As our bard, Rabbie Burns, once said: “Nae man can tether time nor tide”. And so it was that our time in Bute was coming to an end. But we still had a few hours to enjoy before we had to say our goodbyes, and we wanted to make the most of it. I decided to run a few errands and leave Linda to enjoy a few more minutes in the land of nod. I checked the camera for battery and for memory, then made my way from the Coach House into town under a steel-grey sky.
My first stop was at Bute Fabrics to get a photograph of this concern that has been a mainstay of island employment for as long as I can remember. The mill is in a spotlessly clean and quiet square complete with immaculately manicured lawns and mature trees, while the main building and centre of activity looked more like a rural holiday retreat than a factory producing high-quality upholstery fabrics for up-market hotels and homes. Of course, I arrived there about 7am, and there were only a few lights on in some of the offices. There were no lights on in the weaving room and no machinery could be heard. While it is possible, if not very likely, that from 9am to 5pm it turns into a dark and satanic mill, I did not have time to dally: the car needed fuel and photographs had to be taken.
My next port of call was to fill the car up with diesel. I headed down to Duncan’s garage and started fuelling up when the attendant came around. Here, apparently, the fuel pumps are not self-service and you are supposed to wait. The attendant didn’t really mind, though, possibly just putting it down to one of those incomers from the mainland not understanding how things are done on the island. We did have a chat about the recent fuel crisis that saw queues and fights outside petrol stations and led to many fuel outlets limiting customers to £30 of fuel per visit. He said they were never at risk of running low, that their deliveries arrived as normal, although he did admit there was a brief period at the height of the scare when people were panic buying – but not enough to threaten stocks.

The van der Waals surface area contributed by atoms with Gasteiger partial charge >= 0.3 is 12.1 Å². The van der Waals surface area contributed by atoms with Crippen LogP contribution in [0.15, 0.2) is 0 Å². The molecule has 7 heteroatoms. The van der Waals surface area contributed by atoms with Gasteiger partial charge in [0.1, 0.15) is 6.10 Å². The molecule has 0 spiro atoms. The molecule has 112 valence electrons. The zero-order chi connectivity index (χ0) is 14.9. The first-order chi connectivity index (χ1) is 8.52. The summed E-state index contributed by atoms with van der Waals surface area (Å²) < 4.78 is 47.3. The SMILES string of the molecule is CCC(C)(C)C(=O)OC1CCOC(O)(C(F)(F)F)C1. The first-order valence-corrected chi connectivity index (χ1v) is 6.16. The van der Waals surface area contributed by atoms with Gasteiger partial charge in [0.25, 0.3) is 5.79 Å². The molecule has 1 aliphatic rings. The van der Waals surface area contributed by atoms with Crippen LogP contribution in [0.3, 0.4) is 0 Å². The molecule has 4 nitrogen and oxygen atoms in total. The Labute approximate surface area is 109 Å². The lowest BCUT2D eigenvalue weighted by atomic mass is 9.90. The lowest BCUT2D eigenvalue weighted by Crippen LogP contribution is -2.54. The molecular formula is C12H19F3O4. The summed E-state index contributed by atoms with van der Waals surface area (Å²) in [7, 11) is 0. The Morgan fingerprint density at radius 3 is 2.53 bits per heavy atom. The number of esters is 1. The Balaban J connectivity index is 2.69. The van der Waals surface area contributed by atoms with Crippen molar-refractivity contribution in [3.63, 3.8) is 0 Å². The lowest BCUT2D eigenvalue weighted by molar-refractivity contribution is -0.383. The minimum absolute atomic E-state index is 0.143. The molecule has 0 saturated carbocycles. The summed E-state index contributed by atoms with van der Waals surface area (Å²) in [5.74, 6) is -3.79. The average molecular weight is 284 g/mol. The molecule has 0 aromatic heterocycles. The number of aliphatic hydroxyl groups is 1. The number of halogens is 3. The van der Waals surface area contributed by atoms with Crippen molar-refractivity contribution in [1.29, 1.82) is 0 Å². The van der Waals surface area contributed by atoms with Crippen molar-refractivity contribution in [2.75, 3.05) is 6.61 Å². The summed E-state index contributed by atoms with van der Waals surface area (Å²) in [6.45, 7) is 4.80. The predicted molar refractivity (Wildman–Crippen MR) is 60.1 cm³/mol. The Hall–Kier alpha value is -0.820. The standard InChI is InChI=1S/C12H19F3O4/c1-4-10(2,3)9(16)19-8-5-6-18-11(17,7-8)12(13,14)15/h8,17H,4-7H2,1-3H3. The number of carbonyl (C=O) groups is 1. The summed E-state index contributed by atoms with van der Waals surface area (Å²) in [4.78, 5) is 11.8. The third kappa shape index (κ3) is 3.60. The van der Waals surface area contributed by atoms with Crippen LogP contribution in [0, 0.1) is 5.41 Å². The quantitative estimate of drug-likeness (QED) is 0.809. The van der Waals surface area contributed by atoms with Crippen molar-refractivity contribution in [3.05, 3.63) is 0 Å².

I headed down to the Prom. I needed to try to get a reasonable photo of the Winter Gardens, which is easier said than done under a featureless sky and flat light. I did what I could under the circumstances, and promised to come back to Bute to try again when the light is better.
This part did sadden me. The pier has been fenced off and closed to the public, while the Prom has been separated from the putting greens and Winter Gardens by an unattractive, black breeze block flood defence wall with steep staircases and ramps providing access over it. To add insult to injury, the Prom has been covered in black tarmac, replacing the light surface of old. The old railing is still there along the sea wall, and there the views out over Children’s Corner, past the Pavilion and sailing club and on to Ardbeg remain wonderful, and while Rothesay Bay remains still attractive, bounded as it is by the Skeoch Woods on one side, the Skipper’s Woods on the other and opening up on to Loch Striven and the hills of Cowal, the Prom is a shadow of its former self. Once the bright beating heart of the town, it has now been cut off from it and ghettoised. The dark surface and the dark wall have deprived it of its soul and separated it. You now have to overcome obstacles to reach the Prom, and once you are there you feel hemmed in. It is dark, almost claustrophobic, and unwelcoming.